NYTimes: Her Various Symptoms Seemed Unrelated. Then One Doctor Put It All Together.

Follansbee, William follansbeewp at UPMC.EDU
Wed Feb 21 19:18:16 UTC 2018


Thank you Joe. I agree with what both you and Art have said. I have read Larry Weed’s book, and have been a supporter of his approach dating back to the late 1970’s. I am particularly passionate about problem lists but have taken them to the next level but chronologically integrating a one line summary of every major diagnostic test or therapeutic intervention directly into the problem list. That is an enormously empowering tool which allows one to see in one place chronologically what has happened with a given diagnosis, and how it relates to other diagnoses that are active. It greatly facilitates pattern recognition and helps reduce redundant testing. I have no question in my mind that this has allowed me to improve my diagnostic decisions quite significantly.

Best,
Bill


William P. Follansbee, M.D., FACC, FACP, FASNC, FAHA
The Master Clinician Professor of Cardiovascular Medicine
Director, The UPMC Clinical Center for Medical Decision Making
Suite A429 UPMC Presbyterian
200 Lothrop Street
Pittsburgh, PA 15213
Phone: 412-647-3437
Fax: 412-647-3873
Email: follansbeewp at upmc.edu<mailto:follansbeewp at upmc.edu>

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From: Joe Graedon [mailto:jgraedon at gmail.com]
Sent: Wednesday, February 21, 2018 8:44 AM
To: Society to Improve Diagnosis in Medicine <IMPROVEDX at LIST.IMPROVEDIAGNOSIS.ORG>; Follansbee, William <follansbeewp at upmc.edu>
Subject: Re: [IMPROVEDX] NYTimes: Her Various Symptoms Seemed Unrelated. Then One Doctor Put It All Together.

Bill,

You are a very insightful mentor and teacher. The problem is that in our time-challenged environment “discordant data” are often ignored or overlooked. Please take time to read Larry Weed’s brilliant book, Medicine in Denial. You will quickly appreciate that Art has brought Dr. Weed’s vision to reality.

On another note, we were thrilled to see that patient engagement is now a priority for ImproveDX. When patients and family members are considered equal players in the diagnostic process we could see real advances in what has been a challenging dilemma.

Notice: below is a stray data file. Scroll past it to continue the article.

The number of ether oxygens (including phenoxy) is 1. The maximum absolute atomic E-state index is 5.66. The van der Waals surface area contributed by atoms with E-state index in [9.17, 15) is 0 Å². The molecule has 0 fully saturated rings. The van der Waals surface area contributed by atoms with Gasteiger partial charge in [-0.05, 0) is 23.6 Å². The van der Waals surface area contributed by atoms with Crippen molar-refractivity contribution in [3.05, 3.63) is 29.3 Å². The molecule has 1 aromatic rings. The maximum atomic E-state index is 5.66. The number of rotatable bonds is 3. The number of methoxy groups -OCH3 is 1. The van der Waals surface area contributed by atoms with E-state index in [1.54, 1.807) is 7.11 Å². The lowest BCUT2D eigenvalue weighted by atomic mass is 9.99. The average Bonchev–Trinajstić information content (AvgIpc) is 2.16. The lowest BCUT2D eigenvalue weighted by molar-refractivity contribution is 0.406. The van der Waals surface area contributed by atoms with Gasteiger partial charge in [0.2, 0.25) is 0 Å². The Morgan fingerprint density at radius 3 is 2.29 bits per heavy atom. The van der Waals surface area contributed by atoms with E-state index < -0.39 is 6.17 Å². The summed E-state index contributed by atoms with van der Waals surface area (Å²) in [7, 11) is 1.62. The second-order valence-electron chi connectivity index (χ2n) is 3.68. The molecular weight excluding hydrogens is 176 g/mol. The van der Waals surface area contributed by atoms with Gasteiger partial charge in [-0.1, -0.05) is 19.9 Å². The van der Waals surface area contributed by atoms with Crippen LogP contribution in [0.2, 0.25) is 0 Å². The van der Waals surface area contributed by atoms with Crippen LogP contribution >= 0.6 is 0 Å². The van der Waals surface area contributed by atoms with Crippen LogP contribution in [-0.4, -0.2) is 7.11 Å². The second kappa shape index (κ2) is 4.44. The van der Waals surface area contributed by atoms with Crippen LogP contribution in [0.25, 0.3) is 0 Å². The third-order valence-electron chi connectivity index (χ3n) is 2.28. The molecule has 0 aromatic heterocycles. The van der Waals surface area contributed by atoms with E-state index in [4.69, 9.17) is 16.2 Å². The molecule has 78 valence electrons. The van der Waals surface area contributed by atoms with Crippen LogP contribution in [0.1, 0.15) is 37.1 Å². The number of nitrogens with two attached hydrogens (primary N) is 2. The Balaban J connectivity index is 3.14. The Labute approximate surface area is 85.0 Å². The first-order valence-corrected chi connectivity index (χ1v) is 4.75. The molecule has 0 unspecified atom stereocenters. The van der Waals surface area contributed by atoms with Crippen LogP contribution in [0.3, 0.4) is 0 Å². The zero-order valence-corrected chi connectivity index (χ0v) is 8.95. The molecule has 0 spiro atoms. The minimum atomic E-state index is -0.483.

Joe Graedon
The People’s Pharmacy
Sent from my iPad

On Feb 19, 2018, at 12:14 PM, Follansbee, William <follansbeewp at UPMC.EDU<mailto:follansbeewp at UPMC.EDU>> wrote:
Art,

I agree with your thoughtful comments. I would also add, however, that for a disease like cellulitis, which I agree is frequently over diagnosed and treated unnecessarily, the answer is not going to be in decision support tools. Clinicians are just not going to consult them for such a common diagnosis. It is also to teach them how to be a little more thoughtful and analytic in their bedside decision making.   We teach trainees to use small groups of common sense but not uncommonly overlooked questions at appropriate times in the diagnostic process in a systematic fashion. In this context, one question we emphasize that they should ask themselves when considering a diagnosis is, “is there any discordant data?” Cellulitis is rarely bilateral yet many patients admitted and treated for apparent cellulitis have red and swollen legs bilaterally, ie discordant findings.  If their illness script for cellulitis includes bilateral disease, then that is a knowledge problem that also has to be addressed.

Best,
Bill


William P. Follansbee, M.D., FACC, FACP, FASNC
The Master Clinician Professor of Cardiovascular Medicine
Director, The UPMC Clinical Center for Medical Decision Making
Suite A429 UPMC Presbyterian
200 Lothrop Street
Pittsburgh, PA 15213
Phone: 412-647-3437
Fax: 412-647-3873
Email: follansbeewp at upmc.edu<mailto:follansbeewp at upmc.edu>